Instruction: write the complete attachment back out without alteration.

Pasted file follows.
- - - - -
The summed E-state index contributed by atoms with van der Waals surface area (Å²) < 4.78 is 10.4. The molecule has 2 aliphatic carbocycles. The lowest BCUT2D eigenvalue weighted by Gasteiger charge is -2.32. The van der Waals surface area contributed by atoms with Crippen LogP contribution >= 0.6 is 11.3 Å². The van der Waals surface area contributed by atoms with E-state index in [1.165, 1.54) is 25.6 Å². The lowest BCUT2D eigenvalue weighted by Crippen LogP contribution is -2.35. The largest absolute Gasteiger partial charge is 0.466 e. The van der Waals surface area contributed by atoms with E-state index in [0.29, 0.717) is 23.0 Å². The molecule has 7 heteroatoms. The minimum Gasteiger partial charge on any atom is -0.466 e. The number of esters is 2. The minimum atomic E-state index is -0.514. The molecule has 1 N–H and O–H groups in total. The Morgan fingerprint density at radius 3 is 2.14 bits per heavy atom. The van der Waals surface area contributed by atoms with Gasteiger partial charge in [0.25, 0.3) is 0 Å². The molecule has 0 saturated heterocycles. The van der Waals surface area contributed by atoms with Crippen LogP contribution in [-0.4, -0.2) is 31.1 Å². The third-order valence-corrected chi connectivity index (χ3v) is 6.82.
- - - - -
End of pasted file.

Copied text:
The summed E-state index contributed by atoms with van der Waals surface area (Å²) < 4.78 is 10.4. The molecule has 2 aliphatic carbocycles. The lowest BCUT2D eigenvalue weighted by Gasteiger charge is -2.32. The van der Waals surface area contributed by atoms with Crippen LogP contribution >= 0.6 is 11.3 Å². The van der Waals surface area contributed by atoms with E-state index in [1.165, 1.54) is 25.6 Å². The lowest BCUT2D eigenvalue weighted by Crippen LogP contribution is -2.35. The largest absolute Gasteiger partial charge is 0.466 e. The van der Waals surface area contributed by atoms with E-state index in [0.29, 0.717) is 23.0 Å². The molecule has 7 heteroatoms. The minimum Gasteiger partial charge on any atom is -0.466 e. The number of esters is 2. The minimum atomic E-state index is -0.514. The molecule has 1 N–H and O–H groups in total. The Morgan fingerprint density at radius 3 is 2.14 bits per heavy atom. The van der Waals surface area contributed by atoms with Gasteiger partial charge in [0.25, 0.3) is 0 Å². The molecule has 0 saturated heterocycles. The van der Waals surface area contributed by atoms with Crippen LogP contribution in [-0.4, -0.2) is 31.1 Å². The third-order valence-corrected chi connectivity index (χ3v) is 6.82.